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|III The Heart Of Man||Anna Katharine Green|
XXXVI The Man Within And The Man Without
|Page 2 of 4||
Audacity often succeeds where subtlier means fail. Orlando, with a curious twist of his strong lip, took hold of the detective's arm and drew him in, shutting and locking the door carefully behind him.
"Now," said he, "you shall tell me what you think you have discovered, to make any ideas of your own available in the manufacture of a superior self-propelling air-ship."
Sweetwater who had been so violently wheeled about in entering that he stood with his back to the curtain concealing the car, answered without hesitation.
"You have a device, entirely new so far as I can judge, by which this car can leap at once into space, hold its own in any direction, and alight again upon any given spot without shock to the machine or danger to the people controlling it."
Explain the device."
"I will draw it."
"As I see it."
"As you see it!"
"Yes. It's a brilliant idea; I could never have conceived it."
"You believe -"
"Sit here. Let's see what you know."
Sweetwater sat down at the table the other pointed out, and drawing forward a piece of paper, took up a pencil with an easy air. Brotherson approached and stood at his shoulder. He had taken up his pistol again, why he hardly knew, and as Sweetwater began his marks, his fingers tightened on its butt till they turned white in the murky lamplight.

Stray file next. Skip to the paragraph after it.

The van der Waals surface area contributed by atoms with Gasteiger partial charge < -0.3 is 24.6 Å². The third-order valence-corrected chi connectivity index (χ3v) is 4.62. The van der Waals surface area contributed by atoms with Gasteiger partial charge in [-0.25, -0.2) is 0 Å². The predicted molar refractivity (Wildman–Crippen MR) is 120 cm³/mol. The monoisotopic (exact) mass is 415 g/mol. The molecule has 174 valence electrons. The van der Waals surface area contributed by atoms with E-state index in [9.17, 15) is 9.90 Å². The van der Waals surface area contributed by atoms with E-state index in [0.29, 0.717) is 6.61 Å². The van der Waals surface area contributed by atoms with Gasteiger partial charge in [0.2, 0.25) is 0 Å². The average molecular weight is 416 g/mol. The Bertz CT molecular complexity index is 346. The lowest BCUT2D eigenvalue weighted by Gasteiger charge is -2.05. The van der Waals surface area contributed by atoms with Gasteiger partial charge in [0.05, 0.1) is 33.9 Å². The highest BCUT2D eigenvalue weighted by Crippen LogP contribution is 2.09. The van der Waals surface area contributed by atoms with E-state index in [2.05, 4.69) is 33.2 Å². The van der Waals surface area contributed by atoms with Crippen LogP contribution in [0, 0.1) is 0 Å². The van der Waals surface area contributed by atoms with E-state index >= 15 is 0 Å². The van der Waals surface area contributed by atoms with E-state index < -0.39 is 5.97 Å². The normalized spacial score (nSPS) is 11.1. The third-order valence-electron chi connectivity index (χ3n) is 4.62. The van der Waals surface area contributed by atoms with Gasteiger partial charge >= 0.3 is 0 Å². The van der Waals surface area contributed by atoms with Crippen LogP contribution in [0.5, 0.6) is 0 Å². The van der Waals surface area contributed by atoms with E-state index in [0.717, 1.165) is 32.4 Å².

"You see," came in easy tones from the stooping draughtsman, "I have an imagination which only needs a slight fillip from a mind like yours to send it in the desired direction. I shall not draw an exact reproduction of your idea, but I think you will see that I understand it very well. How's that for a start?"
Brotherson looked and hastily drew back. He did not want the other to note his surprise.
"But that is a portion you never saw," he loudly declared.
"No, but I saw this," returned Sweetwater, working busily on some curves; "and these gave me the fillip I mentioned. The rest came easily."
Brotherson, in dread of his own anger, threw his pistol to the other end of the shed:
"You knave! You thief!" he furiously cried.
"How so?" asked Sweetwater smilingly, rising and looking him calmly in the face. "A thief is one who appropriates another man's goods, or, let us say, another man's ideas. I have appropriated nothing yet. I've only shown you how easily I could do so. Mr. Brotherson, take me in as your assistant. I will be faithful to you, I swear it. I want to see that machine go up."
"For how many people have you drawn those lines?" thundered the inexorable voice.
"For nobody; not for myself even. This is the first time they have left their hiding-place in my brain."
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